Toyota announced Sunday night at the North American International Auto Show that it will build its first plug-in hybrid by 2010.
In fact, the auto manufactuer is planning on developing a new hybrid-electric car specifically for its Lexus division as well as another new hybrid for the Toyota brand, and will unveil both at the 2009 Detroit show.
Toyota, already the world’s leader in sales of hybrid-electric vehicles, says the plug-in hybrids will run on lithium-ion batteries, instead of the nickel-metal hydride batteries that power its Prius and other Toyota models. Plug-ins can be recharged externally, from an ordinary power outlet, as opposed to the battery being recharged via power generated by its wheels like regular hybrids.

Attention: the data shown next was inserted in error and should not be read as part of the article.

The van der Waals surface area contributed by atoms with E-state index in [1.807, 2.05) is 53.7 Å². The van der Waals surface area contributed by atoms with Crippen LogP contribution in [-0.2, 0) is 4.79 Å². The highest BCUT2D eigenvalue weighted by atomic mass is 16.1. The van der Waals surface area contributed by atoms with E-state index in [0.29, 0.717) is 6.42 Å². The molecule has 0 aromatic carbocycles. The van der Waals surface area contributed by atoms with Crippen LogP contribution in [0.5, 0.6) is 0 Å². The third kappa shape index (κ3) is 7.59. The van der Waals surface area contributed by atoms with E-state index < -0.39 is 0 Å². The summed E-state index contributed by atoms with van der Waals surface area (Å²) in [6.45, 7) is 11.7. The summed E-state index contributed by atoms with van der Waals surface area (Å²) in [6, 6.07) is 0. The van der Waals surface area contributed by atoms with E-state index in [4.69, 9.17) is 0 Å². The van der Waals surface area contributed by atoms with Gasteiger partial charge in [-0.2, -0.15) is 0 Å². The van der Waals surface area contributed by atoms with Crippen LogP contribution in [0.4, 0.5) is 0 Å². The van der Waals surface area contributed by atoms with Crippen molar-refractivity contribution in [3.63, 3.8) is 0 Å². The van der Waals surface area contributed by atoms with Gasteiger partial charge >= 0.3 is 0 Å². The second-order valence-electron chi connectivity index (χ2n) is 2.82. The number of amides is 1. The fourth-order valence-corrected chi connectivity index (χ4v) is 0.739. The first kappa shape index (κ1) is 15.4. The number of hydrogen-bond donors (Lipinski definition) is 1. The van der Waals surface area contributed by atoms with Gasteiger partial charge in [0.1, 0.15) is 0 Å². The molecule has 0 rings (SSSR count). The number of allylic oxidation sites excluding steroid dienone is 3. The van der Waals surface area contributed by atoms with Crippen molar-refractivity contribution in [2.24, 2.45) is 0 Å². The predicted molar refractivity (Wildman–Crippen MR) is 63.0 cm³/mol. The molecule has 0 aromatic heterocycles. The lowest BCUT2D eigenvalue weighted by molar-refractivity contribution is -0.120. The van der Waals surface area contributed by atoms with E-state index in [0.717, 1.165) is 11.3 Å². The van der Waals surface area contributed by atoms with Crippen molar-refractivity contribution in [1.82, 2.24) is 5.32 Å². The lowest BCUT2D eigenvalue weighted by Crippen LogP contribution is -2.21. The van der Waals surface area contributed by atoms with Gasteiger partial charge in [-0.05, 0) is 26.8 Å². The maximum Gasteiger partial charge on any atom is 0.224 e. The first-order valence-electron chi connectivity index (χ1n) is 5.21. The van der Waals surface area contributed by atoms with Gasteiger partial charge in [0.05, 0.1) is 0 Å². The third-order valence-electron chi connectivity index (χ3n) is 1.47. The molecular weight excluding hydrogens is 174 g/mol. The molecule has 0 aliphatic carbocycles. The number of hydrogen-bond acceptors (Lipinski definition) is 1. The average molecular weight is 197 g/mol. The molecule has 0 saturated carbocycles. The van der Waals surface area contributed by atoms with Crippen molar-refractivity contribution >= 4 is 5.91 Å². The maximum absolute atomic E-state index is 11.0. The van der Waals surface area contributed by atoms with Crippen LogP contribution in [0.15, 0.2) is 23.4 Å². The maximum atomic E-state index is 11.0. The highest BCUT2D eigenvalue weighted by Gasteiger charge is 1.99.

The announcement come hot on the heels of General Motors plans to sell its own plug-in hybrid vehicle, the Chevrolet Volt, sometime around 2010.
The lithium-ion rides will be available to Toyota’s commercial customers around the world first, like government agencies and corporations. Then on to consumers like me and you. Well, not me. I like to pollute.
NYTimes.com: Toyota Will Offer a Plug-In Hybrid by 2010